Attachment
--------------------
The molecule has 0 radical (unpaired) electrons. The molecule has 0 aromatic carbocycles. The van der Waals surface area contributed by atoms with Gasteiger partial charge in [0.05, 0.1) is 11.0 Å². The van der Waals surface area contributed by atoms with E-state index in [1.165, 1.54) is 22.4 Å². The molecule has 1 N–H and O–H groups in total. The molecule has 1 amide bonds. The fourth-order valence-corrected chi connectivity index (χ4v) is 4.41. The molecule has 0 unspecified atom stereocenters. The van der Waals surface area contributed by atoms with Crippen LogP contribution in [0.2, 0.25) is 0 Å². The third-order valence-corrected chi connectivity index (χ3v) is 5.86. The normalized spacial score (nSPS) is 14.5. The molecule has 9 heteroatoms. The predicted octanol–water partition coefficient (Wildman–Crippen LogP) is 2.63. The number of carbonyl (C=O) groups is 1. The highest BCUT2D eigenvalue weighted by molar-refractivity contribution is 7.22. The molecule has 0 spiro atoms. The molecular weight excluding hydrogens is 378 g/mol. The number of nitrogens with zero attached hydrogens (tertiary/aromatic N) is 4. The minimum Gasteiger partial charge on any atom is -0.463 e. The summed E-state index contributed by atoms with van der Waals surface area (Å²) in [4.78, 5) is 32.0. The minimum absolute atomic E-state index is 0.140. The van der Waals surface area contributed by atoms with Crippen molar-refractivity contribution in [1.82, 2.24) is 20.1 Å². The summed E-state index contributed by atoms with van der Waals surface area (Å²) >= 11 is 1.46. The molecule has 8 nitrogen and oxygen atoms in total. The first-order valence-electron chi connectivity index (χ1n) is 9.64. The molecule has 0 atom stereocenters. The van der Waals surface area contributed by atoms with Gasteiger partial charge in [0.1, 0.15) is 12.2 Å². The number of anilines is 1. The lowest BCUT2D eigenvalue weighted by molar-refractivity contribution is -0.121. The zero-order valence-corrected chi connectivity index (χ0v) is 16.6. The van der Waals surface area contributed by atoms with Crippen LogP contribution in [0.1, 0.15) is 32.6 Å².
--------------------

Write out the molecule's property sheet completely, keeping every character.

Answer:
The molecule has 0 radical (unpaired) electrons. The molecule has 0 aromatic carbocycles. The van der Waals surface area contributed by atoms with Gasteiger partial charge in [0.05, 0.1) is 11.0 Å². The van der Waals surface area contributed by atoms with E-state index in [1.165, 1.54) is 22.4 Å². The molecule has 1 N–H and O–H groups in total. The molecule has 1 amide bonds. The fourth-order valence-corrected chi connectivity index (χ4v) is 4.41. The molecule has 0 unspecified atom stereocenters. The van der Waals surface area contributed by atoms with Crippen LogP contribution in [0.2, 0.25) is 0 Å². The third-order valence-corrected chi connectivity index (χ3v) is 5.86. The normalized spacial score (nSPS) is 14.5. The molecule has 9 heteroatoms. The predicted octanol–water partition coefficient (Wildman–Crippen LogP) is 2.63. The number of carbonyl (C=O) groups is 1. The highest BCUT2D eigenvalue weighted by molar-refractivity contribution is 7.22. The molecule has 0 spiro atoms. The molecular weight excluding hydrogens is 378 g/mol. The number of nitrogens with zero attached hydrogens (tertiary/aromatic N) is 4. The minimum Gasteiger partial charge on any atom is -0.463 e. The summed E-state index contributed by atoms with van der Waals surface area (Å²) in [4.78, 5) is 32.0. The minimum absolute atomic E-state index is 0.140. The van der Waals surface area contributed by atoms with Crippen molar-refractivity contribution in [1.82, 2.24) is 20.1 Å². The summed E-state index contributed by atoms with van der Waals surface area (Å²) >= 11 is 1.46. The molecule has 8 nitrogen and oxygen atoms in total. The first-order valence-electron chi connectivity index (χ1n) is 9.64. The molecule has 0 atom stereocenters. The van der Waals surface area contributed by atoms with Gasteiger partial charge in [0.1, 0.15) is 12.2 Å². The number of anilines is 1. The lowest BCUT2D eigenvalue weighted by molar-refractivity contribution is -0.121. The zero-order valence-corrected chi connectivity index (χ0v) is 16.6. The van der Waals surface area contributed by atoms with Crippen LogP contribution in [0.1, 0.15) is 32.6 Å².